ventricle by way of the Tricuspid Valve.
4. The right ventricle pumps the blood to the Pulmonary Trunk through
the Pulmonary Valve.
5. The oxygen poor blood will the go through the 2 Pulmonary
Arteries (right and left) to the lungs.
How Blood Flows Through the Heart
6. Once the lungs have saturated the blood with oxygen it then will
travel back to the heart through the 4 Pulmonary Veins (right and
7. The newly oxygen-rich blood enters the left atrium.
8. From the left atrium it will go to the left ventricle by way of the
bicuspid valve.
9. From the left ventricle the blood will then go the aorta via the aortic
10.The aorta will then pump the oxygen-rich blood to all parts of the
 Circulation
Blood Vessels
 The
blood vessels are organs of the cardiovascular
system and they form a closed circuit of tubes that
carries blood from the heart to cells and back
 These vessels include arteries, arterioles,
capillaries, venules, and veins.
Arteries and Arterioles
 Arteries
are strong, elastic vessels that are adapted
for carrying the blood away from the heart under
high pressure.
 These vessels subdivide into progressively thinner
tube and eventually give rise to the finer branched
 Capillaries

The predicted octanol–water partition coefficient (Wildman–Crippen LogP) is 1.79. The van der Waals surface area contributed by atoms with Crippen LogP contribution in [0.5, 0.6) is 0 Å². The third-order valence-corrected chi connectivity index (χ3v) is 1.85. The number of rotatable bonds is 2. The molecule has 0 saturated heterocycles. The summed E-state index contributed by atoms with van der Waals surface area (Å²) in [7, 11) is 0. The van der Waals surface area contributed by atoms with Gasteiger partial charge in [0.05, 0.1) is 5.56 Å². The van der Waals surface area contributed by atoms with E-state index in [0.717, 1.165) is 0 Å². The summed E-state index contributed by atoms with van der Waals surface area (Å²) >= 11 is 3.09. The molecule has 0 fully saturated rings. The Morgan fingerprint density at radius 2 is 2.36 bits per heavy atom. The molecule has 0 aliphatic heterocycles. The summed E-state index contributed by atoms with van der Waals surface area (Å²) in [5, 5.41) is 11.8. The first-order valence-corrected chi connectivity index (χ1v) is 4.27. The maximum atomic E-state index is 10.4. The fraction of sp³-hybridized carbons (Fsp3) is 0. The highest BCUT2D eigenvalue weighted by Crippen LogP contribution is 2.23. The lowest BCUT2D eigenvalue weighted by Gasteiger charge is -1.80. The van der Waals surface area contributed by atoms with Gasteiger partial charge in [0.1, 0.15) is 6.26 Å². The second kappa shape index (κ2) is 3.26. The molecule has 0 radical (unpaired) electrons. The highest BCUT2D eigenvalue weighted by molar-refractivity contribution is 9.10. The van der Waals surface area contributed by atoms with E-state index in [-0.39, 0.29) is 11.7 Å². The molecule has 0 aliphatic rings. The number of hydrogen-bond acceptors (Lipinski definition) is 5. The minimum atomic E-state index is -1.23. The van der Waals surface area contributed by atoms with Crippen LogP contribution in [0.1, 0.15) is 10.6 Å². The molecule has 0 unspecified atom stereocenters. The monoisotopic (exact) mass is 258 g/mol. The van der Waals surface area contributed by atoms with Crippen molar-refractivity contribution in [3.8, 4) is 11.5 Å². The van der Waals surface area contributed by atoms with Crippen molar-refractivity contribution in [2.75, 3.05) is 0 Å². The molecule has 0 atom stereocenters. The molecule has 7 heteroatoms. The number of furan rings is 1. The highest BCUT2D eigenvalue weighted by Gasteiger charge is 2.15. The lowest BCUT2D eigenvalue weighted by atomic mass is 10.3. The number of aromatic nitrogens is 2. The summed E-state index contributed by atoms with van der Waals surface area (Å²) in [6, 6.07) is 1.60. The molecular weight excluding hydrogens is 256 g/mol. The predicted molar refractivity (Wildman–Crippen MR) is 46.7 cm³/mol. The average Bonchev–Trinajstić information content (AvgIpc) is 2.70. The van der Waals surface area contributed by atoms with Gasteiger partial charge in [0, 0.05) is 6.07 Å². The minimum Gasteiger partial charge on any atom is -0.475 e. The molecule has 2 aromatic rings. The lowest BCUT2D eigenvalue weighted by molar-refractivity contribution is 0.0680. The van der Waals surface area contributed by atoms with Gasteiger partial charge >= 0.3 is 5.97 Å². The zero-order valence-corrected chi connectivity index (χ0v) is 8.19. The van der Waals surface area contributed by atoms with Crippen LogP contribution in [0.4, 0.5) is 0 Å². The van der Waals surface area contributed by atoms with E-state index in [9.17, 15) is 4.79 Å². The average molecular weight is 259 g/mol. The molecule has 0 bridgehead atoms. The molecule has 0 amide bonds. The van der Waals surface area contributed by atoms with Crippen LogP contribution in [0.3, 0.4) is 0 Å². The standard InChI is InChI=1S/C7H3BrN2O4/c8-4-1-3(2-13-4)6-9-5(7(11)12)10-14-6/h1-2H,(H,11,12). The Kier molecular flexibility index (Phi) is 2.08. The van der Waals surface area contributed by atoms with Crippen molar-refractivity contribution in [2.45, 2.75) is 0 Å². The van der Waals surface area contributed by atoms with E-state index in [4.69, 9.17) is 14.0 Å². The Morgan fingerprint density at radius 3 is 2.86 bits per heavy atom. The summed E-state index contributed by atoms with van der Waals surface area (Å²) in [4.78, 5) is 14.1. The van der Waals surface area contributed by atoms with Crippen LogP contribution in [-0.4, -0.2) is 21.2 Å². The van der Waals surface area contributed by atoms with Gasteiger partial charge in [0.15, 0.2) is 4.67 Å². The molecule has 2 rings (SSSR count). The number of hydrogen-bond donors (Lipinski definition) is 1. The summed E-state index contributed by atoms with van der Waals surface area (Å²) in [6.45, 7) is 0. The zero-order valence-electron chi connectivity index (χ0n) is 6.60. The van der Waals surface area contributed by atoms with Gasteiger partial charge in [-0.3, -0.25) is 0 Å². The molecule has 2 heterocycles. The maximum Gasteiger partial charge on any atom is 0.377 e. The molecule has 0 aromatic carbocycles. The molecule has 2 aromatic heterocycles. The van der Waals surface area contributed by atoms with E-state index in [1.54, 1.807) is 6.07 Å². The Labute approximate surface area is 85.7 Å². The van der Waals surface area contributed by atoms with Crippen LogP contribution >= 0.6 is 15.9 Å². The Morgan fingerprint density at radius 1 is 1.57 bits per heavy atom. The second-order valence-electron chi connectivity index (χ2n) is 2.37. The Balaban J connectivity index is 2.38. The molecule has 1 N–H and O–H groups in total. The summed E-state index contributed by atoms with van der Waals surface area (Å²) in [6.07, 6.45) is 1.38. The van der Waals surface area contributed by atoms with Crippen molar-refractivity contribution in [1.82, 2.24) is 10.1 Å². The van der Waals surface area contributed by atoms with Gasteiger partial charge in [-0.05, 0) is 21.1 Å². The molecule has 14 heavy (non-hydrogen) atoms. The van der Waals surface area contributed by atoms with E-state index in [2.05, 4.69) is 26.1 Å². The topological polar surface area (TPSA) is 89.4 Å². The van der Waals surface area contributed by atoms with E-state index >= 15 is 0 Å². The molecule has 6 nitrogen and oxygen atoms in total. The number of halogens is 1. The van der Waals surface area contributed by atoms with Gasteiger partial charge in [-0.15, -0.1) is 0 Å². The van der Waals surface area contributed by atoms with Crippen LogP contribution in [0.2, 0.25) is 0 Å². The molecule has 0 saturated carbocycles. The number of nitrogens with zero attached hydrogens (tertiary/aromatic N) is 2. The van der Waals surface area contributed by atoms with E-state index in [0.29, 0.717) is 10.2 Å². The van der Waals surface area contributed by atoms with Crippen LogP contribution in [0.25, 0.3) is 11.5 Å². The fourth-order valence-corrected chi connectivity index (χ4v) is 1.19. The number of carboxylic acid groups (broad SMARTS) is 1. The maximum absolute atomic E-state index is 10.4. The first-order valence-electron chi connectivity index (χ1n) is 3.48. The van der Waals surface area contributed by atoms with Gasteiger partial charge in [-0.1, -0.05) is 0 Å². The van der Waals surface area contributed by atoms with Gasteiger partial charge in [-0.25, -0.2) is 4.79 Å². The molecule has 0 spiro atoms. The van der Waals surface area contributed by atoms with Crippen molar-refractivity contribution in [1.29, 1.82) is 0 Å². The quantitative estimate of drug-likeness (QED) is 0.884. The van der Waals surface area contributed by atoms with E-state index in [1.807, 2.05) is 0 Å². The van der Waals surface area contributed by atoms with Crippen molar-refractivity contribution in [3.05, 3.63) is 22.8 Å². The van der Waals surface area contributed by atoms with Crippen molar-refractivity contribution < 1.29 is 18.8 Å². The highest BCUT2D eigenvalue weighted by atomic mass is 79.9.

are the smallest diameter blood vessels.
(Capillaries are so small that it takes ten of them to
equal the thickness of a human hair.)
 They connect the smallest arterioles and the
smallest venules.
 They are extensions of the inner linings of
arterioles in that their walls are endothelium ( a
single layer of epithelial cells)
Venules and Veins
 Venules
are the microscopic vessels that continue
from the capillaries and merge to form veins.
 The veins which carry blood back to the atria,
follow pathways that roughly parallel those of the
Paths of Circulations
Pulmonary Circuitconsists of vessels that
carry blood from the heart
to the lungs and back to
the heart.
Systemic Circuit- Carries
blood from the heart to all
body parts, except the
lungs, and back again.
Pulse Rate
Feel your pulse by placing
two fingers at pulse points
on your neck or wrists.
The pulse you feel is
blood stopping and
starting as it moves
through your arteries.
As a kid, your resting
pulse might range from 90
to 120 beats per minute.
As an adult, your pulse
rate slows to an average of
72 beats per minute.
Blood Pressure
Blood Pressure is the
pressure of the blood
against the walls of the
 It results from two forces.
One by the force created
as the heart pumps blood
into the arteries.
 The other is the force of
the arteries as they resist
the blood flow
Blood Pressure
 Elevated:
Cool Facts
Your body has about 5.6
liters (6 quarts) of blood.
This 5.6 liters of blood
circulates through the
body three times every
minute. In one day, the
blood travels a total of
19,000 km (12,000
miles)—that's four times
the distance across the
U.S. from coast to coast.
The heart pumps about 1
million barrels of blood
during an average
lifetime—that's enough to
fill more than 3 super
Cool Facts
Your heart beats about
100,000 times in one day
and about 35 million times
in a year. During an
average lifetime, the
human heart will beat
more than 2.5 billion
lub-DUB, lub-DUB, lubDUB. Sound familiar? If
you listen to your heart
beat, you'll hear two
sounds. These "lub" and
"DUB" sounds are made
by the heart valves as they
open and close.